Student or Dry Fire Hero?

Dry Fire. It is both proven to work and often misunderstood. It applies to competition and to concealed carry skills. Many swear by it and some (foolishly) scoff at it. Many times we hear people mention dry fire without actually explaining what it means so let’s get on the same page with regards to what dry fire is and isn’t.

Maggie Reese

Simply put, anything you can do to practice with your firearm that doesn’t require live ammo can be performed in dry fire. Dry fire is NOT aiming at the TV and pulling the trigger. It is not lying in your bed and aiming at the ceiling. You can use dry fire to improve your trigger with the proper regime. Check out the White Wall Drill for more information.

  • Want to get your draws smoother – practice in dry fire.
  • Want to speed up your reloads – practice in dry fire.
  • Want to improve transitions – practice in dry fire.
  • Want to improve recoil control – LIVE FIRE, NOT DRY FIRE!

Dry fire allows us to work on a great many skills without expending any ammo or driving to the range. However, dry fire is not a replacement for live fire.

I dry fire roughly 4 times a week for 30-40 minutes per session. Some will see that as a lot and some will see that as too little. In all honesty, I should be dry firing more to achieve my personal goals in competition. Although with those dry fire sessions, I try to get in one live fire session a week. This isn’t always possible but it is important. It keeps your dry fire honest. It is really easy to fall into the trap of dry firing exclusively and becoming a dry fire hero. In all likelihood, you go to the range and realize the skills are not as polished as you thought.

You might have a sub 1.0 second draw time in dry fire but if you have never got up on the 3 yard line and actually practiced it with live ammo and a timer, you don’t really know. Likely, you won’t be as fast; your conscious mind (see, there it is again) will take too long getting the perfect sight picture vs an acceptable sight picture.

It is easy to dry fire your way to speed, but you must still look for every weakness in live fire and find a way to execute it better. If not, you will be quick in your dry fire dojo but in live fire and/or a match, you will be stuck at your current level.

Don’t mistake this to mean dry fire isn’t important; because it is.  Dry fire without live fire confirmation, in the form of mini-drills against a timer, will not take you to the level you desire.

Are you a competitive student that looks for ways to improve using both dry fire and live fire or are you a dry fire hero; burning down drill after drill in your basement but never verifying a thing at the range?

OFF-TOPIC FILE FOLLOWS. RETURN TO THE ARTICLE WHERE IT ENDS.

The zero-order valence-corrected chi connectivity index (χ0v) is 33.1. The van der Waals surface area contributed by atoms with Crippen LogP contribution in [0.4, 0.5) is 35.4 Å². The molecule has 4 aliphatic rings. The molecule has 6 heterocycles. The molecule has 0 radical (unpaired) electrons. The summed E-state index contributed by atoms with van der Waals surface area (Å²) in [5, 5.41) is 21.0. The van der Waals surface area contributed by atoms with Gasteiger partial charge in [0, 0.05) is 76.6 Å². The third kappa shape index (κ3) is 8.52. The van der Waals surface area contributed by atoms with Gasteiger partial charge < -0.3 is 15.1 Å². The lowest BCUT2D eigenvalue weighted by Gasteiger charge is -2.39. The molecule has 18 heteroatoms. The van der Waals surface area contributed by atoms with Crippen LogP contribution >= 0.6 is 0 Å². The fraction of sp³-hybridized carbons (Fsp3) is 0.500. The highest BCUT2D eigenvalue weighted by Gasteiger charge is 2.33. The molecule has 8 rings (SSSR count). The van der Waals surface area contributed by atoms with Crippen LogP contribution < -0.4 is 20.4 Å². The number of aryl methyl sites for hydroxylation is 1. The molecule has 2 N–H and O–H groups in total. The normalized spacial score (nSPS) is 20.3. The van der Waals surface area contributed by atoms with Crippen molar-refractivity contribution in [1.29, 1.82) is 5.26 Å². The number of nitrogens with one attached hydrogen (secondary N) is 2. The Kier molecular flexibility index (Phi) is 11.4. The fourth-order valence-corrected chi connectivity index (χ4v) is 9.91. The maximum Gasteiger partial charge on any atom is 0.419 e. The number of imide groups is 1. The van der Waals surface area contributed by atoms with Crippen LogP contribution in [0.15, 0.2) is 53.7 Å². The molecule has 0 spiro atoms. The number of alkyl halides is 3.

Are you overlooking some easy improvement in the name of a quick dry fire par time?

Where are you and where do you want to be?

Mitigating Match Pressure

Today’s subject is a brief discussion about match pressure. If you shoot competition, you already know match pressure is real. So how can we control it?

Shelley Rae on the move

You dry fire frequently on a regular schedule. You exercise before live fire to get your heart rate up. You feel prepared to handle the match stress. However when you get to the starting box and the RO says “Shooter ready”, you get nervous, jittery and fall apart. Your heart rate quickens and your palms sweat. Unless you are a top shooter and/or have years (decades?) of experience under your belt, it will happen to you.  So what are we to do?

The reason is simple to diagnosis and hard to correct. You are over thinking and your conscious mind is tripping you up. Yes, the physical effects are caused by adrenaline and body alarm response but those are driven by your brain. You are your own worst enemy at the start of a stage. You work through different scenarios in your head; the “what ifs”, the good and bad from your last stage, how you are going to attack the stage and then you heard the magic words: “Load and make ready”.

“The consciousness of self is the greatest hindrance to the proper execution of all physical action” – Bruce Lee

It is my hope that most of you will find nothing new about this phenomenon. If you are a member of the Brian Enos Forum (and you should be), then you are likely aware of Mr. Enos’ competition beliefs but he is not alone.  USPSA Grand Master, Steve Anderson, has a wonderful podcast that is almost exclusively about the mental game. Let us not can’t forget Olympic Gold Medalist Lanny Bassham and his book, With Winning in Mind.

Of course reading their works, their “Zen” if you will, won’t do much on its own.  You need something to drive your focus when you are in the shooters box. Something you can take with you to both dry and live fire practice. What that “something” is will be up to the shooter. For instance, I focus on my breathing and try to listen to the surrounding noises and activity when awaiting the glorious sound of “Shooter ready – Standby”. If at an outdoor match, are there birds chirping? Are there leaves rustling? Try to focus on something that YOU can use to help calm the conscience mind.

I will admit that this is not as easy to do as it is to talk about. When I manage it effectively, my speed and accuracy are at their peak; but when I fail to manage it, my times suffer and I make mistakes. Those mistakes are not a negative as long as you recognize each failure and learn from it. That is the key! Anyone can recognize they made an error but those who can use that recognition to learn will get better and ultimately quicker. You must never see your errors as a failure but as declaration of a weakness. An identification of where you need to practice.   Ironically, this applies to life in general and not just shooting.